University of Pennsylvania Museum of Archaeology and Anthropology
Object Number:B1048
Current Location: Collections Storage
Provenience: Iraq
Section:Near Eastern
Materials:Basalt (uncertain)
Basanite (uncertain)
Credit Line:Purchased from Khabaza, Baghdad; subscription of R. F. Harper, 1889
Other Number:PBS XIV: 153 - Other Number


CBS Register: seal cylinder, basanite or basalt PBS XIV: An ibex seated on a mountain falls a victim to a devouring lion and a winged dragon with a feather tail. A lion is in turn attacked by Eabani and a nude profile Gilgamesh, who lifts him up by legs and tail. The lion is the symbol of Nergal. The dragon with wings and feather tail is the emblem of Ningishzida, the son of Ninazu, and the father of Tammuz, all gods of vegetation, reigning also in Hades, where the devouring ardor of the summer sun has led them when the fields are left parched and dry They will return in spring at the call of love. That myth was in honor of Lagash to Kutha. The sharp open jaw of the lion, the line of hair under his belly, the detailed scenes and clear grouping belong to the Akkadian style. Cyl.. seal. Diorite or basalt, 28 1/2 x 14 1/2 mm.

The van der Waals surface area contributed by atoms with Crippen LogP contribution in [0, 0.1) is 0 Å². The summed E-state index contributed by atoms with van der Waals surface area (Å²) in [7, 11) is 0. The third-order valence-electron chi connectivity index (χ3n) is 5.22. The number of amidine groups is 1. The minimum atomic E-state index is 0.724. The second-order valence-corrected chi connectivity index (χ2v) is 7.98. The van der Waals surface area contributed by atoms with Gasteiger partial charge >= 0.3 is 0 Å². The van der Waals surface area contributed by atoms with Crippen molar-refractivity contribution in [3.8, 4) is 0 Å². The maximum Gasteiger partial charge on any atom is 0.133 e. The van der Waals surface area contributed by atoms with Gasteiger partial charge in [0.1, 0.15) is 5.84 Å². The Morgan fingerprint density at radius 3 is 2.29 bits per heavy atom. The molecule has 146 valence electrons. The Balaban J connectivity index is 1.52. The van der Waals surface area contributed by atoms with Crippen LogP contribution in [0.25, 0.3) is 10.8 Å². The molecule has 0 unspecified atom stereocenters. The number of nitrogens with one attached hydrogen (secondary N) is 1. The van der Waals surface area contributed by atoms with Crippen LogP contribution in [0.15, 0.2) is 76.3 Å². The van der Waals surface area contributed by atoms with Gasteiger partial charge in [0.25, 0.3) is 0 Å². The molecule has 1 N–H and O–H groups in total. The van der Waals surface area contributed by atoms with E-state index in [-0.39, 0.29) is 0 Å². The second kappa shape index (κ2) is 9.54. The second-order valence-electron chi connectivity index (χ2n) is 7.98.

[Book] Legrain, Leon. 1925. The Culture of the Babylonians.. The University Museum, Publications of the Babylonian Section. Vol. XIV.View Objects related to this reference

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